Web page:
Just a few weeks ago, I was in San Diego, California, on the complete opposite side of the country. I was wearing my letters at the San Diego Zoo and three girls came running up to me and embraced me in hugs. They were in the same sorority that I am, but at San Diego State. I have heard sisters in my sorority and other sororities on my campus have similar stories. Sisterhood is more than just what you do during your college years. It extends beyond.
7. You will be hazed. Hazing is illegal in most states and most campuses have extremely strict policies against hazing as well. Although hazing still exists, it is quickly becoming something of the past. Most sororities will not tolerate hazing of any kind and are educated on the negatives of hazing. With that said, joining a sorority is hard work, as is joining any sort of organization. Most of the new-member education process is learning about the founders of your sorority, your mission, goals and history. Hazing and Greek Life no longer go hand in hand.
8. You will drop your old friends after you join a sorority. Most of my sorority sisters are still friends with their friends prior to Greek Life. Just because a woman joins a sorority does not mean she is going to drop her friends that are not in a sorority. My group of friends from freshman year of college still remain and continue to be my great friends. My sorority sisters have been extremely welcoming of my group of friends and we have found that we can all be friends. I even have some friends that decided to go Greek after I joined and several of my friends encouraged me to go Greek when they joined.
When I told my Big sister in my sorority that I was writing this article, she sent me a few videos about sororities. One quote from one of the videos that really stood out to me was, “We aren’t asking you to give up anything. We are not asking you to become something you are not. We are asking you to become something more. We are inviting you to to become a part of a group of women that promise to take care of each other everyday.” The video explains that no matter where you are in the world, no matter what stage of life you are at, if you join a sorority you are always representing the women in that sorority. Whether it is when you are on a sports field or when you are reciting your wedding vows or when you are eating Sunday dinner at your mom’s house or when you are at a bar on Friday night, even when you are not wearing your sorority letters on your chest, you are still always wearing them. You represent your sorority, the women in your sorority and your letters. One mistake, one bad choice, one incident can change the outlook on your sorority forever. The importance and intensity of that is what makes Greek Life and being a member of a sorority is so powerful. What you do, matters.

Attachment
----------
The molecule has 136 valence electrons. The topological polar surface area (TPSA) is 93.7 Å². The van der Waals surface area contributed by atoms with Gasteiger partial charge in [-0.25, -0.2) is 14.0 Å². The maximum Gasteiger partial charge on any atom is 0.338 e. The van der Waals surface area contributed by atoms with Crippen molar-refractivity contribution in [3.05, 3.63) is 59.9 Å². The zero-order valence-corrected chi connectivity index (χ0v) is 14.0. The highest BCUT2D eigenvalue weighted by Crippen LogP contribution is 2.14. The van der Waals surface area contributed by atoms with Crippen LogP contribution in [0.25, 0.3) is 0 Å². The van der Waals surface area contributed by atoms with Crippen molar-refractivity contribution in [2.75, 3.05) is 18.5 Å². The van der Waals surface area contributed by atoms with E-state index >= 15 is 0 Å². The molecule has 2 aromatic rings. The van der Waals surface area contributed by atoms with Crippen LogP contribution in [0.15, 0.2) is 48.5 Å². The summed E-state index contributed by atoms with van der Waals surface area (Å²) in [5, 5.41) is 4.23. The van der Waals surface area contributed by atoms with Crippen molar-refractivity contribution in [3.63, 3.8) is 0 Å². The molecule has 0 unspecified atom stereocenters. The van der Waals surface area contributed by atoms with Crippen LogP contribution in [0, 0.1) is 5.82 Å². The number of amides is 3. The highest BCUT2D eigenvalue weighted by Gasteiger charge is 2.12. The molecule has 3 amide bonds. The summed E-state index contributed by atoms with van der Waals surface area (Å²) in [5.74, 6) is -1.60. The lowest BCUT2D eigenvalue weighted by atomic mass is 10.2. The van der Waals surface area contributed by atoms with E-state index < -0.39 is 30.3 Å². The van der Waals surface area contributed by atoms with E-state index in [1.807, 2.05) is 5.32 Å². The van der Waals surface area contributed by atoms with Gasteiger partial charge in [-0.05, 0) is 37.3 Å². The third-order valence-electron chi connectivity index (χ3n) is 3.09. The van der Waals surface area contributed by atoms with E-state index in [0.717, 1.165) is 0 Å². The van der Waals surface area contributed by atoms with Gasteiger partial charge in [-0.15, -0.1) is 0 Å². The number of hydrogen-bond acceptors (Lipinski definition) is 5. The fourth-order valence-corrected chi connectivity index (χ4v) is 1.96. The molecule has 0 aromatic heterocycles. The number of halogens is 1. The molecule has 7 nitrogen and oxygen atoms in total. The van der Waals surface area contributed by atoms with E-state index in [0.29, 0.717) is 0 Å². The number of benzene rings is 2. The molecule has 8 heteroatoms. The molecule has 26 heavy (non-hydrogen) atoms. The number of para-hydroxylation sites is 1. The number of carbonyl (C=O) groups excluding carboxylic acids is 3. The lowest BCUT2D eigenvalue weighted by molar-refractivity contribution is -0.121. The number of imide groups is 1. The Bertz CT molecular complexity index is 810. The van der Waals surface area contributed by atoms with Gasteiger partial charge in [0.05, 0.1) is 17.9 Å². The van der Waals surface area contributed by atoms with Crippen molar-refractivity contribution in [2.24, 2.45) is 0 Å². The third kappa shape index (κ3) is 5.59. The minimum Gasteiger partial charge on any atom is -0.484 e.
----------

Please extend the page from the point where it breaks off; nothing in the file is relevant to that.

9. I think I am better than you because I am in a sorority. One of the first things my Big sister said to me when I became a sorority woman was that we are not better than anyone who isn’t in a sorority, but instead, we are the best individuals we can be because we are a part of a sorority. Our letters, our bond, our mission statement, our values, our morals and our sisters behind us make us better individuals, not better than anyone else. Joining a sorority has most definitely helped me become the best individual I can be and I want that for all women.
During recruitment when I tell potential new-members joining a sorority is the best thing I have ever done, I am not just saying that for the sake of saying it. I say it because it is indeed the best thing I have ever done.
I leave you with this inspiring video, a special thanks to my Big sister for sharing: